New U.S. Immigration Policy Stirs Concerns

Could Hurt Genuine Asylum-Seekers, Warns Bishop

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WASHINGTON, D.C., AUG. 16, 2004 (Zenit.org).- Expansion of a federal program that allows some illegal immigrants to be expelled without a hearing fails to “protect the basic rights of victims of persecution,” says a U.S. bishop.

The chairman of the U.S. episcopate’s Migration Committee, Bishop Thomas Wenski, said in a statement last week that he was troubled by the federal Department of Homeland Security’s announcement that “expedited removal” would be expanded to points along the U.S. border other than points of entry.

Expedited removal, enacted as part of immigration reforms in 1996, allows law enforcement officials to summarily remove would-be asylum-seekers, who arrive in the United States, without the opportunity of presenting their claim for asylum to an immigration judge.

The U.S. bishops’ conference has consistently opposed expedited removal as a violation of human rights and the norms of international law.

Bishop Wenski’s, coadjutor of the Orlando Diocese, said in his statement: “The expansion of the use of expedited removal, in our view, could lead to the return of more bona fide asylum-seekers to their persecutors, resulting in further harm to them and possibly their death.”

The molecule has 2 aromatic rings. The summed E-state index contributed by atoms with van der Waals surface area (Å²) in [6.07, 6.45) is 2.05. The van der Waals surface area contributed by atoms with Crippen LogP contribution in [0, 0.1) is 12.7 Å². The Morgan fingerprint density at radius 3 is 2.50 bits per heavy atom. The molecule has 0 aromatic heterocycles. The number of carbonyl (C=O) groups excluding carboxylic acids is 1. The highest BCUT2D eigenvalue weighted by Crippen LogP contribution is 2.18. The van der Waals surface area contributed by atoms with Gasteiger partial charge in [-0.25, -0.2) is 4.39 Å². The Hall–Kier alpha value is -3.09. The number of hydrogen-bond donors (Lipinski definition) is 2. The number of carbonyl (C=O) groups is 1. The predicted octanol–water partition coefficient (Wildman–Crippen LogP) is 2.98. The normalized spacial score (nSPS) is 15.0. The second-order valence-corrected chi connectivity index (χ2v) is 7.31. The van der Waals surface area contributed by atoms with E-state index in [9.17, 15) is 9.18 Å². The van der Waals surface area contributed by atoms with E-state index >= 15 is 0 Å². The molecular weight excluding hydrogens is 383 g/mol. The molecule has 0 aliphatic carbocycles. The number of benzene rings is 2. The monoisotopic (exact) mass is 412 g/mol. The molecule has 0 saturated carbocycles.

He added: “While the new policy acknowledges the possibility of referring refugees or those fleeing persecution to an immigration judge, we fear that Border Patrol agents, who are trained to apprehend and detain undocumented migrants, are not experts in asylum law and are not prepared to make life-and-death decisions in this area.”

“The new policy represents a conflict of interest for Border Patrol agents,” the chairman of the bishop’s Migration Committee said.

“They should not be given the task of an adjudicator, who is trained to ascertain whether an entrant should receive the protection of U.S. asylum law,” he said. “The training of a law enforcement official and an enforcement agency is to enforce the law, not interpret it.”

“We ask the administration to reconsider this new policy,” Bishop Wenski added. “The use and expansion of expedited removal within the United States further erodes the cherished tradition of our nation as a place of safe haven for the world’s persecuted and undermines our nation’s moral credibility throughout the world.”

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